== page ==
|Numbers show rank on Centers for Disease Control’s national list
of counties at risk for outbreak of HIV or hepatitis C from needles.
Nancy Hale is president and CEO of Operation UNITE (Unlawful Narcotics Investigations, Treatment and Education), which serves 32 Appalachian Kentucky counties and has law-enforcement powers. “Hale said they are arresting more people for small-time heroin offenses and hearing from ERs treating overdose victims,” Ungar reports. “One reason, she said, is that the drug provides a relatively cheap high. A hit of heroin in Appalachia costs about $5, compared with around $30 for one pain pill.”
Meanwhile, treatment centers in the region “are serving more people seeking to kick heroin and break the cycle of addiction,” Ungar reports. “At Hope in the Mountains, a women’s recovery facility in Prestonsburg, 22 of 36 clients are heroin addicts.”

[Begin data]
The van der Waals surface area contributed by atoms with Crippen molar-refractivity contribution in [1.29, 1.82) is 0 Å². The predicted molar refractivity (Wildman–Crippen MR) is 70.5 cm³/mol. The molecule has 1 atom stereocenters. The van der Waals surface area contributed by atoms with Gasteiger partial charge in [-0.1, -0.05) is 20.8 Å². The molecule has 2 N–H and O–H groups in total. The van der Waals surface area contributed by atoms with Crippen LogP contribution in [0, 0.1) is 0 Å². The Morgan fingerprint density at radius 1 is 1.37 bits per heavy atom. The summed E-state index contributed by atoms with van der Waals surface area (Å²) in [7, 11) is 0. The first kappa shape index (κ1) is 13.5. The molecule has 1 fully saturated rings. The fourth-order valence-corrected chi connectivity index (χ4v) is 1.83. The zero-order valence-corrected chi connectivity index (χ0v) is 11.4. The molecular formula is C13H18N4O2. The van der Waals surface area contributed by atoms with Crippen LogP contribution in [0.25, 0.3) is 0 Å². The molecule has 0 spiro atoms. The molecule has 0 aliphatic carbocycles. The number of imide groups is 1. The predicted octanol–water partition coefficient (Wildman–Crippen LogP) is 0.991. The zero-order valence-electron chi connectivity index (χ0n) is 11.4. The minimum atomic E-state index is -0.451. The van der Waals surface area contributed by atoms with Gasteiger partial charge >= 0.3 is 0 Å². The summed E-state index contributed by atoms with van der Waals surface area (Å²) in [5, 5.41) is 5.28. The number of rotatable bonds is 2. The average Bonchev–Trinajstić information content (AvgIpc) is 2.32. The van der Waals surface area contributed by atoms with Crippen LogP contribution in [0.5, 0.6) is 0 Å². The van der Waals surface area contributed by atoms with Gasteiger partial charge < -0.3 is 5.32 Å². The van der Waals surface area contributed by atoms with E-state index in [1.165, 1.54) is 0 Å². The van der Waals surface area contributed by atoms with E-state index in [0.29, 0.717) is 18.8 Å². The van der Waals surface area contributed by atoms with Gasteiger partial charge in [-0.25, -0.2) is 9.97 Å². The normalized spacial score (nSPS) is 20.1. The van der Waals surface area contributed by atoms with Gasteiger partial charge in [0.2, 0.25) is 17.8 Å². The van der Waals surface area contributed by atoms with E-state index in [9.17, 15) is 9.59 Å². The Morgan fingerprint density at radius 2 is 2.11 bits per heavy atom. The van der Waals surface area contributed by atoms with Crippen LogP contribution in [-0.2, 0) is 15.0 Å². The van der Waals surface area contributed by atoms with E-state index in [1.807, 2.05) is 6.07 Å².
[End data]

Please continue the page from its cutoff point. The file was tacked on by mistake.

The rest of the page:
Heroin started becoming more common in Kentucky’s major metropolitan areas after the legislature cracked down on pain pills in 2012, but took a while to reach rural areas because the supply chain from Mexico runs through major cities, then smaller ones, officials said. Now, in Hazard, “I’m definitely scared about heroin,” Police Chief Minor Allen told Ungar. “We already have syringes laying
around in playgrounds and neighborhoods. Anything that deals with shooting up is
The federal Centers for Disease Control and Prevention considers the region the most vulnerable in the nation to outbreaks of HIV and hepatitis C from sharing of needles by intravenous drug users, but only four counties in the area, Pike, Carter, Elliott and Knox, have syringe exchanges where users can get clean needles. The exchanges require city and county approval.